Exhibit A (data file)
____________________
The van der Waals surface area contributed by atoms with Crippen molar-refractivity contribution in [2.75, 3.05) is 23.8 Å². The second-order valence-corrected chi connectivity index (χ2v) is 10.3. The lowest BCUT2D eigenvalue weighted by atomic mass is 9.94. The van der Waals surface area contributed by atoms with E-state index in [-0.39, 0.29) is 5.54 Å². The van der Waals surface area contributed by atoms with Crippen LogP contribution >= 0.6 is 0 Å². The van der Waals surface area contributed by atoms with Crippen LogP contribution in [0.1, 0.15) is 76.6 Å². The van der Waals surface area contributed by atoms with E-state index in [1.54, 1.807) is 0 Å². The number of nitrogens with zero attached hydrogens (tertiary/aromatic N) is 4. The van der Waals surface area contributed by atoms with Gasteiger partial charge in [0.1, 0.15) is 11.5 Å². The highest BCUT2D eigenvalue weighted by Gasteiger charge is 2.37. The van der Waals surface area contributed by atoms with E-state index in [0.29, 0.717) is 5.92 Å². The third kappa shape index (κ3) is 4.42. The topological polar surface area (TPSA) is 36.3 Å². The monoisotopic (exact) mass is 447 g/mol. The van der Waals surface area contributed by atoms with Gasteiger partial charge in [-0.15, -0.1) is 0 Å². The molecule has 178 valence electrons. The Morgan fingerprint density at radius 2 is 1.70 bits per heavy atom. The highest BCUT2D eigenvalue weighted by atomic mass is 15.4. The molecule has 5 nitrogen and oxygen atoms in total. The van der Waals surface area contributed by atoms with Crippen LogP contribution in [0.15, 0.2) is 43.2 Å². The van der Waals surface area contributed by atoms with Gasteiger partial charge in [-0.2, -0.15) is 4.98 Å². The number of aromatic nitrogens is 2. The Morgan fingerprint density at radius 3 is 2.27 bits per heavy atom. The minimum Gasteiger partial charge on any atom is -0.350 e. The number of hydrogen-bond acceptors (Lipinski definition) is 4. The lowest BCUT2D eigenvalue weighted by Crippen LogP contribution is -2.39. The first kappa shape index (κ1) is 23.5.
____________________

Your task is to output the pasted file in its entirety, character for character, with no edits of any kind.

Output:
The van der Waals surface area contributed by atoms with Crippen molar-refractivity contribution in [2.75, 3.05) is 23.8 Å². The second-order valence-corrected chi connectivity index (χ2v) is 10.3. The lowest BCUT2D eigenvalue weighted by atomic mass is 9.94. The van der Waals surface area contributed by atoms with E-state index in [-0.39, 0.29) is 5.54 Å². The van der Waals surface area contributed by atoms with Crippen LogP contribution >= 0.6 is 0 Å². The van der Waals surface area contributed by atoms with Crippen LogP contribution in [0.1, 0.15) is 76.6 Å². The van der Waals surface area contributed by atoms with E-state index in [1.54, 1.807) is 0 Å². The number of nitrogens with zero attached hydrogens (tertiary/aromatic N) is 4. The van der Waals surface area contributed by atoms with Gasteiger partial charge in [0.1, 0.15) is 11.5 Å². The highest BCUT2D eigenvalue weighted by Gasteiger charge is 2.37. The van der Waals surface area contributed by atoms with E-state index in [0.29, 0.717) is 5.92 Å². The third kappa shape index (κ3) is 4.42. The topological polar surface area (TPSA) is 36.3 Å². The monoisotopic (exact) mass is 447 g/mol. The van der Waals surface area contributed by atoms with Gasteiger partial charge in [-0.15, -0.1) is 0 Å². The molecule has 178 valence electrons. The Morgan fingerprint density at radius 2 is 1.70 bits per heavy atom. The highest BCUT2D eigenvalue weighted by atomic mass is 15.4. The molecule has 5 nitrogen and oxygen atoms in total. The van der Waals surface area contributed by atoms with Crippen LogP contribution in [0.15, 0.2) is 43.2 Å². The van der Waals surface area contributed by atoms with Gasteiger partial charge in [-0.2, -0.15) is 4.98 Å². The number of aromatic nitrogens is 2. The Morgan fingerprint density at radius 3 is 2.27 bits per heavy atom. The minimum Gasteiger partial charge on any atom is -0.350 e. The number of hydrogen-bond acceptors (Lipinski definition) is 4. The lowest BCUT2D eigenvalue weighted by Crippen LogP contribution is -2.39. The first kappa shape index (κ1) is 23.5.